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West v. West

SUPREME COURT OF ILLINOIS.


OPINION FILED MAY 24, 1979.

ROBERT BOYD WEST, APPELLANT,

v.

EVELYN LUCILLE WEST, APPELLEE.

Appeal from the Appellate Court for the Fourth District; heard in that court on appeal from the Circuit Court of Macon County, the Hon. Joseph C. Munch, Judge, presiding.

MR. JUSTICE WARD DELIVERED THE OPINION OF THE COURT:

The plaintiff, Robert Boyd West, filed a complaint for divorce against the defendant, Evelyn Lucille West, in the circuit court of Macon County. The complaint was filed February 9, 1976, under the Illinois Divorce Act (Ill. Rev. Stat. 1975, ch. 40, pars. 1 to 21.4), which was then in effect, but was repealed effective October 1, 1977. After a bench trial the circuit court entered a judgment of divorce, and the defendant appealed to the Appellate Court for the Fourth District, which reversed the judgment and remanded the cause (62 Ill. App.3d 963). We granted the plaintiff's petition for leave to appeal.

The appellate court held that this case was governed by the Illinois Marriage and Dissolution of Marriage Act (Ill. Rev. Stat. 1977, ch. 40, pars. 101 to 802), which was approved on September 22, 1977, and became effective October 1 of that year. The court reversed the judgment below because the circuit court had made no finding that one of the grounds for dissolution of marriage prescribed by section 401(2) of the Act (Ill. Rev. Stat. 1977, ch. 40, par. 401(2)) existed "without cause or provocation" by the plaintiff.

The complaint sought a divorce on the grounds of constructive desertion and extreme and repeated mental cruelty. The defendant's answer alleged that any acts of mental cruelty had been provoked by acts of adultery committed by the plaintiff. The latter were also alleged as an affirmative defense of recrimination, and as a basis for a counterclaim seeking separate maintenance. In awarding the plaintiff a divorce the circuit court also denied the counterclaim.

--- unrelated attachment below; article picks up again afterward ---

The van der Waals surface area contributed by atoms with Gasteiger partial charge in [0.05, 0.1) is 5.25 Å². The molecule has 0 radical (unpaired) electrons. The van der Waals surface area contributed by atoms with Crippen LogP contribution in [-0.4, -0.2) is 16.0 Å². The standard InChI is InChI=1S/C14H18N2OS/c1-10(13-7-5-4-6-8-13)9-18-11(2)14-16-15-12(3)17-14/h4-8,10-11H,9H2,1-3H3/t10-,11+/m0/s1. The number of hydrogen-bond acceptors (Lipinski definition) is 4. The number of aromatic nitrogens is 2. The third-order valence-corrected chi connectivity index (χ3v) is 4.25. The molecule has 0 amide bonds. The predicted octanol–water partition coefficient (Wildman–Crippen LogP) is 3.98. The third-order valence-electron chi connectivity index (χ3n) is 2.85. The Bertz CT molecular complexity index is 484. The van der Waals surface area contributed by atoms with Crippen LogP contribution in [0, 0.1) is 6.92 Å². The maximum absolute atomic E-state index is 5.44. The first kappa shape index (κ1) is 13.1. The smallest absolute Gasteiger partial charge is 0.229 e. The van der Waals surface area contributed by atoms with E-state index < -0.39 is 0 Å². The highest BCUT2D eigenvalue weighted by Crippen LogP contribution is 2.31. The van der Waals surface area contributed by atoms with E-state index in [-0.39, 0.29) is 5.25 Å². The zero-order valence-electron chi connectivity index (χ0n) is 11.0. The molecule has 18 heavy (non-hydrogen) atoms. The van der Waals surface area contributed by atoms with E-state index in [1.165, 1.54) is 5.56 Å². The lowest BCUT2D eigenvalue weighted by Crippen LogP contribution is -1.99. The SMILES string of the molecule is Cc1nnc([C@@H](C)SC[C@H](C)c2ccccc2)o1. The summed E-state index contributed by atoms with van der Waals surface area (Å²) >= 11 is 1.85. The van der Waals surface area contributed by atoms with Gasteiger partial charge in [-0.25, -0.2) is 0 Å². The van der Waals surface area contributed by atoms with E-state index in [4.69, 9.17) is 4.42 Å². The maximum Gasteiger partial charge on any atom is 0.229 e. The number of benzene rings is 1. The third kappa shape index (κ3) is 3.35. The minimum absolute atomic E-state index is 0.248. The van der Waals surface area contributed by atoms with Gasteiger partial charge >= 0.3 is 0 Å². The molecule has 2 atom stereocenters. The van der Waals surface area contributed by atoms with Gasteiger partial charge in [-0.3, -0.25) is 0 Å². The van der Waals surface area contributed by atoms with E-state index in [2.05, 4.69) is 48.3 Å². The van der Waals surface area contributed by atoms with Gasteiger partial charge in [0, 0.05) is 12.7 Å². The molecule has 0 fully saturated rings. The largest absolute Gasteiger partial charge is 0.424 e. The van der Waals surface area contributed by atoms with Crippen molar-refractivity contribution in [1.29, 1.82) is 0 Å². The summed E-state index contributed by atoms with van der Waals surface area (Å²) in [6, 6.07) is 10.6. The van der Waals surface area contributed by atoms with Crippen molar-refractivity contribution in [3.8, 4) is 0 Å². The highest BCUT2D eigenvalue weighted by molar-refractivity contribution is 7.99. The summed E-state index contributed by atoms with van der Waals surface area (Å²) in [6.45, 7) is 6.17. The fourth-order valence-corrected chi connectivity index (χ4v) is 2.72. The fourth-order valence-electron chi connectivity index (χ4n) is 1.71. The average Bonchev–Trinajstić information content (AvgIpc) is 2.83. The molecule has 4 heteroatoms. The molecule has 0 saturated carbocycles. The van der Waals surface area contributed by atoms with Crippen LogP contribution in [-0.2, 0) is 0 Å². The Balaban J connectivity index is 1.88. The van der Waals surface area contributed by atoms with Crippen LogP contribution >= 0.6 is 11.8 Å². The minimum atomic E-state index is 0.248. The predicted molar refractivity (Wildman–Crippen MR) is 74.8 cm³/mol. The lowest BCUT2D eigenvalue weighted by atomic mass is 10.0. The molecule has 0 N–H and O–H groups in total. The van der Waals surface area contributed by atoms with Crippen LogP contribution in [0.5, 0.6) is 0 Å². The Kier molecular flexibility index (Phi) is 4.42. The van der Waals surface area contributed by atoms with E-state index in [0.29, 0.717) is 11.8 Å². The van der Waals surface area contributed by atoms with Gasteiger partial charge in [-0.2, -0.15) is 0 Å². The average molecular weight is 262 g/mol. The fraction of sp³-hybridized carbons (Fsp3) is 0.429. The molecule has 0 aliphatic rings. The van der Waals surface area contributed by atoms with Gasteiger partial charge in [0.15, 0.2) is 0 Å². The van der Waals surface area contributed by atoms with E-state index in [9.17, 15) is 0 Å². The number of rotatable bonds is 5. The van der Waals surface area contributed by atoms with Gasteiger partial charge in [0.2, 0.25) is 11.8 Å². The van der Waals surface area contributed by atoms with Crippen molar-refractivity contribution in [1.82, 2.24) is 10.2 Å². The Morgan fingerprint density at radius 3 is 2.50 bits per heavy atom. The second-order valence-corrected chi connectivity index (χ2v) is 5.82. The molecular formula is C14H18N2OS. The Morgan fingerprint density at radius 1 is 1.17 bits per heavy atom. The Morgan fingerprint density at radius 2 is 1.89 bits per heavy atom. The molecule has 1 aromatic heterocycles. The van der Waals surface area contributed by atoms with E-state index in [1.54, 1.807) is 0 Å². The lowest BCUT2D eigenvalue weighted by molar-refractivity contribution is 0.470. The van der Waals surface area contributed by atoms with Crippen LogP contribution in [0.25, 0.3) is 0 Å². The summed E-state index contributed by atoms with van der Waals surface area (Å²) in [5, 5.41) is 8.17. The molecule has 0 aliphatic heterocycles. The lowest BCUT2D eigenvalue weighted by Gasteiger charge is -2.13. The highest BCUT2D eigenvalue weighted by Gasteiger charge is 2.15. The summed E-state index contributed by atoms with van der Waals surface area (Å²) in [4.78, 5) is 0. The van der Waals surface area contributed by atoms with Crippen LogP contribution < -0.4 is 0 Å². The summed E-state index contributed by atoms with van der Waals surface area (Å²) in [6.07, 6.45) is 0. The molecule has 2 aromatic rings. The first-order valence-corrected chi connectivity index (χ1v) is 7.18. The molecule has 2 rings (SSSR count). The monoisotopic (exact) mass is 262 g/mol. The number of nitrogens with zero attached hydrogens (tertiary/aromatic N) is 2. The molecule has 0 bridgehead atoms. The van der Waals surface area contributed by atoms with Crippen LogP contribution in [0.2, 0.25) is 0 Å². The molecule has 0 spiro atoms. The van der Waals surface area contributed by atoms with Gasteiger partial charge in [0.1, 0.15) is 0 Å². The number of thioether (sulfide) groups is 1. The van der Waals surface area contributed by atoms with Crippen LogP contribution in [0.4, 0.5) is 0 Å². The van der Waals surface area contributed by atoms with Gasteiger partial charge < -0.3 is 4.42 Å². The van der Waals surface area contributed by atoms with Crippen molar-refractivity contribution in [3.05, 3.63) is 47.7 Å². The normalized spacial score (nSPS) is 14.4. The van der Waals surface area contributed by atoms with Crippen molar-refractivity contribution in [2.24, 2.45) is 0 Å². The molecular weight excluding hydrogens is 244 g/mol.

The case was tried in 1977. The presentation of evidence was concluded on May 10. The trial court did not announce a decision from the bench, but on July 15, after the submission of briefs, the court filed a signed document, captioned "memorandum," which granted a divorce to the plaintiff, and made provisions for child custody, alimony, and various items of property held by the parties. Custody of a minor child born to the parties was awarded to the defendant, and the plaintiff was directed to pay $50 a week in support. The plaintiff was directed to pay the defendant $900 per month as alimony. The court directed that the marital residence and its contents be sold, the proceeds to be divided equally between the parties. The defendant was directed to reconvey to the plaintiff an undivided half interest which she had been given in certain income-producing property owned by the plaintiff. The plaintiff was also ordered "to pay reasonable attorney fees to the defendant's counsel subject to hearing to establish said sum."

The memorandum recited that the plaintiff's complaint for divorce was "established by more than a preponderance of the evidence," but it did not specify on which ground the divorce was granted, and no reference was made to the element of provocation. The memorandum closed with the statement, "See judgment of divorce to be filed in conformity with the findings expressed herein."

A judgment for divorce was entered by the circuit court on November 2, 1977. That judgment found that the defendant had been guilty of extreme and repeated cruelty toward the plaintiff. No finding was made on the charge of desertion or on the issue of provocation. The judgment contained the same dispositional provisions as those of the memorandum, except that the amount to be paid to the defendant's counsel was now specified as $6,000.

The defendant filed a timely motion to vacate the judgment, alleging that the action was governed by the new act, and that the judgment was contrary to sections 503 and 504 thereof (Ill. Rev. Stat. 1977, ch. 40, pars. 503, 504). Those sections relate to the disposition of property and to maintenance, the term used in the new act for what was formerly called alimony. The court heard oral argument on the motion to vacate, on which briefs by each party were also submitted, and on January 4, 1979, the court denied the motion.

The docket entry of the order denying the motion was: